The purpose of this section is for students to explore what the scientists, who helped develop the cell theory, experienced during their cell investigations.
Power of the Microscope
Students will take turns in observing unlabeled prepared slides of both living and non-living things. Students make observations in microscope sketches, circling living or non-living.
1A. oral smear
2A. onion mitosis
2B. fish mitosis
2C. worm mitosis
3A. hand sanitizer
3B. paper cutout of letter A
Students are paired up and if necessary groups of 3 are made. Slides will be numbered with each number indicating what is being observed - 1.animal/plant cells2.dividing cells 3. non-living material I set up the room by having 10 stations each station containing the three type of slides mentioned above.
Probing eliciting questions:
The purpose of these questions is to elicit student responses and most critically, expand on what was learned during the engage part of lesson 1) All new cells come from preexisting cells 2) All organisms are made of one or more cells.
Questions that I ask student during the activity are:
1) Are the specimens on the slide living or non-living? How do you know?
2) What makes something non-living?
3) Is there anything in common between slides that you classify as living? What is it?
4) Why are there so many objects on the slides labeled with a number 2? What do you think these slides show?
5) Do you notice any similarities between the numbered slides?
6) Which slides contain non-living material? How do you know?
7) Based on this investigation, what are living things made of?
8) What can you conclude when comparing non-living material to living material?
9) What did you observe today that tells you not all cells are exactly alike? Do they have anything in common?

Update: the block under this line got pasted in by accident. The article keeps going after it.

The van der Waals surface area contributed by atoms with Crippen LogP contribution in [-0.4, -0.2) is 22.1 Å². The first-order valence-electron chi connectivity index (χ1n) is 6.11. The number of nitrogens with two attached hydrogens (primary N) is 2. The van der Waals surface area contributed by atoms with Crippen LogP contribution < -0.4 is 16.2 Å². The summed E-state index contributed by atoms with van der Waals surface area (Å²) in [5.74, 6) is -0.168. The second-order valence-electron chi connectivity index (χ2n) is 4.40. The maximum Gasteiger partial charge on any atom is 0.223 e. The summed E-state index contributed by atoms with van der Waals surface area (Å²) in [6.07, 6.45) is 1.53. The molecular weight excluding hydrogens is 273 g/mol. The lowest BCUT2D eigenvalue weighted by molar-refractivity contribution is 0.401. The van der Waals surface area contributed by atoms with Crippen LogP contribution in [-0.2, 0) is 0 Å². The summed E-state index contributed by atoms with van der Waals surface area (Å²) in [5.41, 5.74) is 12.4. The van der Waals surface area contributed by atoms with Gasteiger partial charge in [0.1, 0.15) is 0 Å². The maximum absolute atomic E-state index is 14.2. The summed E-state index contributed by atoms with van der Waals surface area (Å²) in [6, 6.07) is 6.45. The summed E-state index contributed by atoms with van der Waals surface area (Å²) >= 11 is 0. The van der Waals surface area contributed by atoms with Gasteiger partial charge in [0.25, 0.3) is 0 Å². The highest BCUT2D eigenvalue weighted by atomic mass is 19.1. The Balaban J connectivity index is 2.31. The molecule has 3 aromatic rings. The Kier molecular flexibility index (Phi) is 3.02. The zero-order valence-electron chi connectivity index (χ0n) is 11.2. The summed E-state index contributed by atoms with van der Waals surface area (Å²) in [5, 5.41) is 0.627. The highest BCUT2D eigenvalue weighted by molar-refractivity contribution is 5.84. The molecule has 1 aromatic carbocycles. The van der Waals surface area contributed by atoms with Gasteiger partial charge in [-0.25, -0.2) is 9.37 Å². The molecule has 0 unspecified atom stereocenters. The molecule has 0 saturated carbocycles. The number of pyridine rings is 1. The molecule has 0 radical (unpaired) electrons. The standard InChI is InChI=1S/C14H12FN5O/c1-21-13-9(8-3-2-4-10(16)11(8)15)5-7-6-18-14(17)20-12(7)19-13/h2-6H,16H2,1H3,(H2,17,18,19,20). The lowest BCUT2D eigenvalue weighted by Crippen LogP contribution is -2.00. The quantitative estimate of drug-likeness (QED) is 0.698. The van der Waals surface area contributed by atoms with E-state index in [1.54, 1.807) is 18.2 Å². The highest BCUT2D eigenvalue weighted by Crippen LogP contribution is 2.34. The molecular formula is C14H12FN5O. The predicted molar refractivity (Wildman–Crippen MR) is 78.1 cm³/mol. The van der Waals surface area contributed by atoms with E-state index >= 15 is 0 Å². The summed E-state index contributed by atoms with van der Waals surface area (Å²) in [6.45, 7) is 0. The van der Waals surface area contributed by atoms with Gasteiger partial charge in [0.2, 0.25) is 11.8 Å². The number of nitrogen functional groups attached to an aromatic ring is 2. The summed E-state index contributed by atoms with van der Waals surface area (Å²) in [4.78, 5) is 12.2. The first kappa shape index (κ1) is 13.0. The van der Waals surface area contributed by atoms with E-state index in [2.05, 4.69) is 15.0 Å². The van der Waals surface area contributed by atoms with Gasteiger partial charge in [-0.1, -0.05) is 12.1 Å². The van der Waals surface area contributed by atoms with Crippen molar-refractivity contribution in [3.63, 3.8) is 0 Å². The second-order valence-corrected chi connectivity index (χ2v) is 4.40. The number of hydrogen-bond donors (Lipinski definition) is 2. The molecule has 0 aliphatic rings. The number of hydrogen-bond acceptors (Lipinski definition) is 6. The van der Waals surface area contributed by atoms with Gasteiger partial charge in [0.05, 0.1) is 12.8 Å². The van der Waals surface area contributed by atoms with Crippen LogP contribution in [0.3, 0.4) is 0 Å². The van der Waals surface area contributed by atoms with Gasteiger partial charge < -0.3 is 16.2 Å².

10) Where do cells come from? What group of slides show this process?
Timeline Description: Before 330+ years ago, there was no knowledge of cells. Cells were too small to be seen. But with the invention of the microscope, an entirely new world was discovered, where very large objects like humans are in fact made up of billions of tiny individual pieces called cells.
|1665||Cell first observed |
Robert Hooke, an English scientist, discovered a honeycomb-like structure in a cork slice using a primitive compound microscope. He only saw cell walls as this was dead tissue. He coined the term "cell" for these individual compartments he saw.
|1670||First living cells seen |
Anton van Leeuwenhoek, a Dutch biologist, looks at pond water with a microscope he made lenses for.
|1683||Miniature animals |
Anton van Leeuwenhoek made several more discoveries on a microscopic level, eventually publishing a letter to the Royal Society in which he included detailed drawings of what he saw. Among these was the first protozoa and bacteria discovered.
|1833||The center of the cell seen |
Robert Brown, an English botanist, discovered the nucleus in plant cells.
|1838||Basic building blocks |
Matthias Jakob Schleiden, a German botanist, proposes that all plant tissues are composed of cells, and that cells are the basic building blocks of all plants. This statement was the first generalized statement about cells.
|1839||Cell theory |
Theodor Schwann, a German botanist reached the conclusion that not only plants, but animal tissue as well is composed of cells. This ended debates that plants and animals were fundamentally different in structure. He also pulled together and organized previous statement on cells into one theory, which states: 1 - Cells are organisms and all organisms consist of one or more cells 2 - The cell is the basic unit of structure for all organisms
|1840||Where does life come from |
Albrecht von Roelliker discoveres that sperm and eggs are also cells.
|1845||Basic unit of life |
Carl Heinrich Braun reworks the cell theory, calling cells the basic unit of life.
|1855||3rd part to the cell theory added |
Rudolf Virchow, a German physiologist/physician/pathologist added the 3rd part to the cell theory. The original is Greek, and states Omnis cellula e cellula. This translates as all cells develop only from existing cells. Virchow was also the first to propose that diseased cells come from healthy cells.